- Massachusetts Speaker of the House Robert Deleo previously supported term limits for his office, but recently reversed his stance as his own term was nearing its end and pushed through a change to the House rules which eliminated them. The Massachusetts legislature has one of the most closed-door lawmaking processes in the nation, and the conversation surrounding this controversial rule change was no exception.
- Do you agree that this position should not be subject to term limits?
Every public position should have a limit on term. There should be transparency in lawmaking process and opportunities for all citizens to participate in the legislature.
- What will you do to directly encourage open voting in one of the least transparent legislatures in the country? How will you commit to publishing your vote on each and every decision that you make in the State House?
Transparency has to be a priority and everything is done in the legislature. I will demand full transparency in the process and disclosure on the way we vote in different issues that affect our residents.
- Do you feel that the most recent Massport Logan Airport Health study’s methodology and findings were consistent with what was ordered by the legislature? If so, why? If not, what would you do to ensure a comprehensive study that addressed its deficiencies? Regardless of your answer to this question, what would you propose to begin to address the known health issues raised by the study?
I believe that we must do more studies and specific ones. One study is a general way of determining many factors, but with specific studies we will be able to certainly know how our community is being affected by Logan Airport.
- Massachusetts has made significant strides in offering affordable health coverage to low and middle income residents. As East Boston’s state representative, how would you make sure that MassHealth and other subsidized health care programs remain affordable for consumers? How will you commit to ensuring that there are no service cuts to the MassHealth program or changes that would negatively impact eligibility and access to health care for MassHealth members?
We should look into increasing contributions from the private sector. Pharmaceuticals and labs receive great revenue from the medications that patients need on a daily basis. These industries should contribute to funding of accessible health care as well as the tobacco and alcohol industries.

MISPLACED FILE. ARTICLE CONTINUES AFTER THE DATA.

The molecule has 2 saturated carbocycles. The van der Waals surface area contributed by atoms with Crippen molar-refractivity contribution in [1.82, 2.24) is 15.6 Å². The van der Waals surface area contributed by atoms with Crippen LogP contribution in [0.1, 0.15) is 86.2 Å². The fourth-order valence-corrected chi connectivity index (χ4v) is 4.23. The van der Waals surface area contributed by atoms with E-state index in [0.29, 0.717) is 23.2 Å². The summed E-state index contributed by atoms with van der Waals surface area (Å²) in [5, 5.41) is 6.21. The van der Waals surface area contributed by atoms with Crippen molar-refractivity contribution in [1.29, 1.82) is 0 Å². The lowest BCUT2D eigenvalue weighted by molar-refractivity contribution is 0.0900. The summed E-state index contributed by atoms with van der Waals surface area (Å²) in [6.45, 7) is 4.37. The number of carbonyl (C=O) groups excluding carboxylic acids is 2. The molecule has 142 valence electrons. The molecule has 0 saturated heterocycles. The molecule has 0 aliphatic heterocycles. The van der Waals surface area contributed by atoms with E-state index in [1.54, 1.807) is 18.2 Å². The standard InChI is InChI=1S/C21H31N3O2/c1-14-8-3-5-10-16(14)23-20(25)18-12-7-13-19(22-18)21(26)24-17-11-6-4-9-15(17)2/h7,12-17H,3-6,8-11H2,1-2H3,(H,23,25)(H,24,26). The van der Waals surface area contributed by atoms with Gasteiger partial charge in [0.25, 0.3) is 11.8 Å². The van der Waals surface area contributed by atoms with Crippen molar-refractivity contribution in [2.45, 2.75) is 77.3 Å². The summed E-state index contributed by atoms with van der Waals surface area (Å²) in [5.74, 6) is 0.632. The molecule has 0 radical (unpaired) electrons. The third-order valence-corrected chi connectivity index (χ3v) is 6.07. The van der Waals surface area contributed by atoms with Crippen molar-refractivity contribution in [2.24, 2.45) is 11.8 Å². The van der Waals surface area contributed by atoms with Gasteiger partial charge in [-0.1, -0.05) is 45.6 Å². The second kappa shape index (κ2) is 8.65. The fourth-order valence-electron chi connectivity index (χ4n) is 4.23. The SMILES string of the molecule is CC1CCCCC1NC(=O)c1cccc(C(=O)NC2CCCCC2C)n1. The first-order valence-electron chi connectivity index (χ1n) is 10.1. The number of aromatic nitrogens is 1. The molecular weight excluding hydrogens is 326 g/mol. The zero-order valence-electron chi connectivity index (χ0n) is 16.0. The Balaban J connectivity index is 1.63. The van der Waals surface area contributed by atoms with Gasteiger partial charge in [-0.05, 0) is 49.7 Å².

- Mandatory minimum sentences for nonviolent drug offenders have recently been reduced by the legislature. Would you support legislation to repeal mandatory minimums entirely in these cases?
Yes. I believe people deserve second chances and sentencing someone for one of these crimes the first time will continue to incubate criminals that will become repeat offenders. If they are giving a second chance with the commitment to join a rehab and vocational program we can reduce the number of offenders and the large number of inmates for minor crimes.
- Although Massachusetts has the fourth-lowest rate of incarceration in the United States, the Commonwealth still jails nearly twice as many of its citizens as developed nations such as Canada, Japan, Germany, and Italy. What sort of legislation would you propose that would refocus law enforcement and corrections on rehabilitation rather than incarceration?”
Absolutely. We also need to create opportunities for people, especially our youth, to improve their skills and prevent their participation in criminal activities.
- Would you support legislation to ensure that all Massachusetts students are eligible for in-state tuition, regardless of their federal immigration status?
Absolutely. We have children that are growing up in our school system that have already obtain high school educations, know English and want to obtain an education to open a business or work in different fields. This initiative will reduce the expense of bringing international talents to fill jobs that can be filled by people who have gone to school in the US.